How To Break Into The Crowded Immuno-Oncology Space
The field of immuno-oncology promises to make anti-cancer treatments more effective than ever. But in this crowded field, many companies struggle to make therapies that not only are effective and safe, but that can also be scaled-up, manufactured and commercialized. Helen Tayton-Martin, Chief Business Officer at the biotech company Adaptimmune, shares her advice on how to approach the commercialization of new technologies in this competitive space.
Immuno-oncology, or the science of making the immune system fight against cancer, is booming. Checkpoint inhibitors, a type of drug that releases the “brakes” of immune cells attacking tumors, have had a big success in the market. And a new generation of treatments known as CAR-T cell therapies are now changing the whole cancer field.
“What really changed the field was when Carl June published data on three leukemia patients, who were cured with his CD19 CAR-T cells. Once he demonstrated that, the whole world woke up,” Tayton-Martin told me.
“That was a seminal moment because the industry historically has not really taken too much notice of T-cell therapy, and that changed everything. Novartis signed a deal with the University of Pennsylvania to take the whole technology platform forward. Investors were also beginning to take notice.”
Still, these therapies are not infallible. In particular, CAR-T cells have so far been limited to treating rare types of blood cancers, have presented issues with toxicity and have raised concerns on whether their six-figure price tags are in line with the benefits they bring.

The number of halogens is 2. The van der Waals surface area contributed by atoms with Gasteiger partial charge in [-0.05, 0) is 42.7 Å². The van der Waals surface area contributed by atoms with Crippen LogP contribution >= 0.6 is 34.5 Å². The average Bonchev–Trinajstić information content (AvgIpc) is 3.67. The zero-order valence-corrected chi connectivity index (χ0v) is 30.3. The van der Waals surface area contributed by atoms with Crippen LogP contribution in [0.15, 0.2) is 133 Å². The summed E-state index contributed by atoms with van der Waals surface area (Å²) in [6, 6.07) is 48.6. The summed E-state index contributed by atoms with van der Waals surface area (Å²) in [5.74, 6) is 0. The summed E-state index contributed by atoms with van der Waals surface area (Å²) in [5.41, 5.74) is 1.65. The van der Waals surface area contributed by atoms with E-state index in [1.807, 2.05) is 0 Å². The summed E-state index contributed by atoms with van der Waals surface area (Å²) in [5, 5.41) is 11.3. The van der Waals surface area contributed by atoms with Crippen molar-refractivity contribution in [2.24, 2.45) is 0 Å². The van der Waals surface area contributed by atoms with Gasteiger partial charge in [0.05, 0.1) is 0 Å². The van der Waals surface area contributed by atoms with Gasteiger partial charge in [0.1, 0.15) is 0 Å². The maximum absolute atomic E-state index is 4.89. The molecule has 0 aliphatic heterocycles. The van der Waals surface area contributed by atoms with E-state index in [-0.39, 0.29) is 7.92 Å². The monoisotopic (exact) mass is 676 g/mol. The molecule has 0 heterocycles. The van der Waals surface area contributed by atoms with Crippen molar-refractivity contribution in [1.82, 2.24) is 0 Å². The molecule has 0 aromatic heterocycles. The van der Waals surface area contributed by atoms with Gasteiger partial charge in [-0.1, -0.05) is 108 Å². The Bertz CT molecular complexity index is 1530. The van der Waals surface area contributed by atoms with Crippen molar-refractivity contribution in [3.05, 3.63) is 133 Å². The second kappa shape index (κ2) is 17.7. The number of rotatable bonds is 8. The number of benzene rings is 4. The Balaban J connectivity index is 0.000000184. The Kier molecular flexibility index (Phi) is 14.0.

Since the immuno-oncology boom started by checkpoint inhibitors and CAR-T cells, researchers worldwide have started developing new immuno-oncology approaches that could solve some of these issues. However, it can be especially challenging in this field to develop viable therapies that are feasible beyond the test tube.
Bring an advantage to the table
Based in the UK, Adaptimmune is one of the most advanced players working in another form of T-cell therapy that is based on T-cell receptors, or TCRs for short. With several of its therapies being tested in clinical trials, and a big deal signed with GSK, the company is on its way to commercializing the technology.
“T-cell receptors are natural receptor molecules that the T-cells use to scan the body and look for foreign or invading cells,” explained Tayton-Martin. “We identify and isolate T-cell receptor molecules that are relevant for cancer. We then increase their affinity and put them back into T-cells, obtaining a powerful T-cell that uses a natural mechanism to identify cancer cells.”
“The key thing is that these target proteins are involved in cancer development, and they are all inside the cell. That’s very different to the chimeric antibody receptor therapies that have seen such great success, which basically recognize surface proteins.”
According to Tayton-Martin, Adaptimmune’s TCRs have not shown anywhere near the levels of toxicity of CAR-T cells, which can reach life-threatening levels of systemic and brain inflammation. However, she warns, proving you can bring a significant advantage is not enough. You also have to prove it is viable as a commercial therapy.